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the first American to win four track and field gold medals in a single Olympics
James Cleveland Owens was born in Oakville, Alabama, on September 12, 1913. When he was eight years old his family moved to Cleveland, Ohio. On his first day of school his teacher asked his name; he answered "J.C.," which was what his family called him, but she misunderstood it as "Jesse," and he was known as Jesse the rest of his life. He worked a number of odd jobs while growing up in order to help his parents make ends meet.
Jesse's abilities as a track star became evident in 1928, when he set a world junior high record of 6.0 feet in the high jump, and one of 22 feet 11-3/4 inches in the broad jump. As a senior at Cleveland East Technical High School, Owens tied the world record in the 100-yard dash with a time of 9.4 seconds; he tied it again at the Interscholastic Championships in Chicago. At these same championships, his time of 20.7 seconds in the 220-yard dash set a new world high school record. A week before the championships he had set a new world high school record of 24 feet 11-3/4 inches in the broad jump.
Owens' remarkable career continued at Ohio State University. At the 1935 Big Ten Championships he tied the world record time of 9.4 seconds in the 100-yard dash and set three other records -- a distance of 26 feet 8-3/4 inches in the broad jump (6 inches over the previous record); a time of 20.3 seconds in the 220-yard dash; and, a time of 22.6 seconds in the 220-yard low hurdles -- despite suffering from a back injury.
Owens' achievements continued at the 1936 Olympic Games in Berlin, where he became the first American to win four track and field gold medals -- in the 100-meter sprint, 200-meter sprint, long jump, and 400-meter relay -- in a single Olympics. He also set two Olympic records and one world record. And, he did all this in front of a crowd that included Nazi leader Adolf Hitler, who had hoped to use the Games to prove to the world that the German race was superior to all others.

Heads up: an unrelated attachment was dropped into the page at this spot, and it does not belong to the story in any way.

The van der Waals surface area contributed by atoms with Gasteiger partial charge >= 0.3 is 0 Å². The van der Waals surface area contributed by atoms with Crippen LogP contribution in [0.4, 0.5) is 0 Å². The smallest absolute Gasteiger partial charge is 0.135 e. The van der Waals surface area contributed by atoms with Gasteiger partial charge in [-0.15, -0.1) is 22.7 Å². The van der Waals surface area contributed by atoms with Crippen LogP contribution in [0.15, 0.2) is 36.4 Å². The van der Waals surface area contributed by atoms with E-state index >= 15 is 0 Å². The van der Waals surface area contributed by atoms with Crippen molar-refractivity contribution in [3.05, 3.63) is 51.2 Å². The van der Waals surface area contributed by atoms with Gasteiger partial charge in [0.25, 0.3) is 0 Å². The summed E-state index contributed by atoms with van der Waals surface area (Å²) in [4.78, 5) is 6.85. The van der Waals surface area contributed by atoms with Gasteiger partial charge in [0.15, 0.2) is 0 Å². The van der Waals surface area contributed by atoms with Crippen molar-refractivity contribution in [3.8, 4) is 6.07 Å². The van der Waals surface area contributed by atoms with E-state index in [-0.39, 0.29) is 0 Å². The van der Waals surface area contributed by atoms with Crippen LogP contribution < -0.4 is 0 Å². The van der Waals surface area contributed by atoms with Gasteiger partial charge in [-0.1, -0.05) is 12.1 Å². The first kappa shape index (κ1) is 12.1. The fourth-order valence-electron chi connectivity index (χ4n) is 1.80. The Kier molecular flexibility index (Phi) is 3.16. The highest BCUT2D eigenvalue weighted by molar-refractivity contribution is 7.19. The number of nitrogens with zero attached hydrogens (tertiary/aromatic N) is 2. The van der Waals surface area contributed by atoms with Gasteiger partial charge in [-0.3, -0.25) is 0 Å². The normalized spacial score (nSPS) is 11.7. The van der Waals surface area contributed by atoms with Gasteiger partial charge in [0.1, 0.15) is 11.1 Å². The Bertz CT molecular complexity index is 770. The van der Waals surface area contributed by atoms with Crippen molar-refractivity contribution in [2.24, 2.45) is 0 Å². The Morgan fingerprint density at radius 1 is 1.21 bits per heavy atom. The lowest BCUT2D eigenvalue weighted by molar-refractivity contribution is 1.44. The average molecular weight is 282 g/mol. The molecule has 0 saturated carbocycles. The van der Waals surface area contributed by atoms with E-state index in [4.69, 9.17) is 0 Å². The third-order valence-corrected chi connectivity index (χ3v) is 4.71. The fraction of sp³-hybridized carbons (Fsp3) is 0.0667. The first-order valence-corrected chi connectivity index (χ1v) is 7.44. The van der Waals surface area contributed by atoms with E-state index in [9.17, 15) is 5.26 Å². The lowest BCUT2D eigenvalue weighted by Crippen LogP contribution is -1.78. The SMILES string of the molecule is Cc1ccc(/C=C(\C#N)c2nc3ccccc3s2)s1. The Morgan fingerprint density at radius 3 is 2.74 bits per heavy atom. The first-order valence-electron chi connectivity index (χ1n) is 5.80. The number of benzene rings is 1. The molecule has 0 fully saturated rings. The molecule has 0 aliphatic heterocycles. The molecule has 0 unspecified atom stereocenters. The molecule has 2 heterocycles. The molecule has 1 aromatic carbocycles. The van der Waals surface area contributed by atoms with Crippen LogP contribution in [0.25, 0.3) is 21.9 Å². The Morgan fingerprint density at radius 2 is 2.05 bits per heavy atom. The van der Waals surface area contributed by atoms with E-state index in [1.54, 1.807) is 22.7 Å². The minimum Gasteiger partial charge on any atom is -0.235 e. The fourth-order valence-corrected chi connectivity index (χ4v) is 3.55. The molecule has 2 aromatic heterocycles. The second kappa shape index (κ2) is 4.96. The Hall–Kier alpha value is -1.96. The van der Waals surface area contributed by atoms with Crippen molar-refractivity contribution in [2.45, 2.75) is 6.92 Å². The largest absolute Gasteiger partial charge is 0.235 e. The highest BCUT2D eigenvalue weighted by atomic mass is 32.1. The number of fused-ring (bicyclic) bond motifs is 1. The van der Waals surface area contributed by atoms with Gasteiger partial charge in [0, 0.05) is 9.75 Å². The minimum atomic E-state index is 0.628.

Despite having achieved worldwide fame, Owens was never offered the lucrative endorsement deals now commonly available to American athletes. To earn a living, he spent several years running exhibition races in which he raced against horses, automobiles, white professional athletes, etc., and almost always winning. As his fame grew, so too did speaking opportunities, and he came to be recognized as a very gifted motivational speaker. He also devoted much of his time working with and for disadvantaged children, and established the Jesse Owens Foundation to help children achieve their potential. In 1955, he was named by the U.S. State Department as America's Ambassador of Sports, and spent two months touring several Southeast Asian nations and meeting with government and sports officials. In 1956, he was named personal representative of President Dwight D. Eisenhower to the Olympic Games in Australia.
Jesse Owens died of lung cancer on March 31, 1980.
Honors and Awards
What follows is but a small representation of the many, many honors and awards bestowed upon Jesse Owens.
1971--the government of the
Ivory Coast named the street on which the U.S. Embassy is
located "Rue Jesse Owens"
In 1935, Owens married his high school sweetheart, Ruth Solomon. The couple had three daughters -- Gloria, Beverly, Marlene.
Robinson Library >> Recreation >> Track and Field Athletics >> Biography
This page was last updated on May 25, 2017.